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Posts posted by CptJack

  1. The fur pattern is just puppy fluff shedding.  Lots and lots of dogs of all sorts do that, it's just more obvious with him because he's white. 

    Doesn't answer the question of BC or Not, but it is why he has that funny widows peak looking thing.   My BC X ACD had it (less obviously), too.  And no, I'm not suggesting your dog is a mix based on it.  Just using my own photo as another example.



  2. I think a lot of his misbehavior likely stems from inconsistency, lack of clarity, and generally frustration caused by both.    I also think border collies tend to be very sensitive and pick up on the emotional states of their owners pretty well and to be impacted by them and you admitted you have been, and are, miserable.  I don't think that's an ideal situation for YOU or the dog.

    It isn't that I think BCs need a farm - I live in a suburb with a BC and a BC X ACD and it's fine - but I do think that there is altogether too much stigma in life about rehoming dogs when the fit isn't right.  I think a lot of your post reads like you're super frustrated and don't particularly like your dog.   You got blind-sided and said in your original post you feel like you made a mistake and weren't prepared  and you know what?  That's okay.    

    It's okay if you want to work on it and make it better  - in which case I recommend a professional training done regularly with both of you, and regular training at home as well as a pretty predictable routine and structure.  Also a lot of involvement in your daily life and a lot of clarity.  They are, for all their intelligence, not always the easiest dogs for people to train because they're not particularly 'forgiving' of mistakes or inconsistencies.   They also very much tend to not need exercise so much as to be, like Flora said, a hobby that you spend lots of your free time and money on.

    It's also okay if you just plain don't.  I'd rather see a dog rehomed than everyone be frustrated with each other, and unhappy, for 15 years.


  3. This may make you angry, but:

    The dog's got no major issues beyond being a 6 month old BC in a home that's a really bad fit.  You admit you're miserable.  The dog certainly seems miserable.   Why not rehome him to someone who is better equipped to handle a border collie (ie: experienced in training and will involve the dog in their daily life in the way a bc needs).

    And if you don't want to do that, please bring a professional, rewards based, trainer onboard and keep them involved in training, classes, and activities and behavioral modifications for a long time.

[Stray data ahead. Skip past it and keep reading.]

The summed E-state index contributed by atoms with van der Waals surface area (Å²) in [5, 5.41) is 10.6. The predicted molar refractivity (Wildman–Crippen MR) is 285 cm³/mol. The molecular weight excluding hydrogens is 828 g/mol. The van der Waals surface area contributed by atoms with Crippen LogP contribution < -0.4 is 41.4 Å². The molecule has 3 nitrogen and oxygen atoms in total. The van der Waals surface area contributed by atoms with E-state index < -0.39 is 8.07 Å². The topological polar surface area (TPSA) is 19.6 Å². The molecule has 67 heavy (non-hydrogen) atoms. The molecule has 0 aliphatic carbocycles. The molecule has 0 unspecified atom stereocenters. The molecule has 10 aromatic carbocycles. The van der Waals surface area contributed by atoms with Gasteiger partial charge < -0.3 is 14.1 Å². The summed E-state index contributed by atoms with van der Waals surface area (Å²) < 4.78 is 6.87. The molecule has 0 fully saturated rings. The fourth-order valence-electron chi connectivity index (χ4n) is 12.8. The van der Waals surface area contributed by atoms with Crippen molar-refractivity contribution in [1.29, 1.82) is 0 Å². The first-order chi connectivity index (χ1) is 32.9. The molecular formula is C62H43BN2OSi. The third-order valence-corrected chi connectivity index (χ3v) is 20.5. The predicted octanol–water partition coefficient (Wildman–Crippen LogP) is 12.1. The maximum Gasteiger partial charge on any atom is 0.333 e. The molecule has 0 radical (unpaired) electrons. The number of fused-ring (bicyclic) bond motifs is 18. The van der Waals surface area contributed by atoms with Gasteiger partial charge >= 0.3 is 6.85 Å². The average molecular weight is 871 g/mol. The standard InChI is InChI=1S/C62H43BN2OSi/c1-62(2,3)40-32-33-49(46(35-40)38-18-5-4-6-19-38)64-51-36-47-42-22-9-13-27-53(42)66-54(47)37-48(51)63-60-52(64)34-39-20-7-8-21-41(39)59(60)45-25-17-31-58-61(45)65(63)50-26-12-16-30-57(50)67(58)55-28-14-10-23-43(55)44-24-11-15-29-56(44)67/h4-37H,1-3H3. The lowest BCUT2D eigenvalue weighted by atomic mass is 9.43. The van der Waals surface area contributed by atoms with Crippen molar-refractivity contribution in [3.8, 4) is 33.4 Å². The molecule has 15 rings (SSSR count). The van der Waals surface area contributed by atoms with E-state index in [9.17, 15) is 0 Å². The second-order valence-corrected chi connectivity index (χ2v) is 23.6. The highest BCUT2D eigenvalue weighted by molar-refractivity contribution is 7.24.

4. 1xYYRvzoN6uZzDAUI7y4ZW.gif


    Are what happen as you're leaving the course, after the run is over.  

    We have a whole list of things to work on skills wise, because course designs have changed as judges start making their own in NADAC (it's cool!) and I was feeling a little frustrated and overwhelmed.  Then I accidentally watched the very end of my videos.  I stopped picking apart the agility mistakes and looked at my dogs.

    We're gonna be all right.  All of us.  The important thing's there - relationship and connection.

  5. 5 hours ago, Flora & Molly said:

    People rarely recognize my smooth coat as a BC because of her coat and because she has ticking. Most people think she is a mix with a Stabyhoun (very popular breed where I live). 

    I always tell them that for a hunting cross she does remarkably well herding sheep then :P

    Also your Molly looks a lot like my Molly :P

  6. I think that him being aroused/excited by the motion and trying to stop it is normal.

    I also think doing so could still escalate and lead to injury and that expecting you to keep a dog away from your kids every time they run fast or move is unfair to you, that expecting the dog to be separated that much is unfair to the dog, and that asking the kids not to have fun/play as normal kids because the dog can't get it together is unfair to the kids.

    So no, I don't think he is inherently dangerous, but I would absolutely look for a more suitable home for Ned and a more suitable dog for your home.

  7. When she looks to you, reward and give attention to her EVERY TIME.


    It really helps to think of dog training not so much as... stopping behaviors but of building them.  What do you WANT?  When you know that, reinforce the ever loving heck out of it.  Dogs are, like all biological creatures, animals that seek out what gains them reinforcement and avoid what causes them discomfort.   No, you don't need to reward everything forever, but when you're trying to develop a habit, the history of reinforcement is your friend.   And even thereafter the occasional bit of rewarding will keep the behavior strong.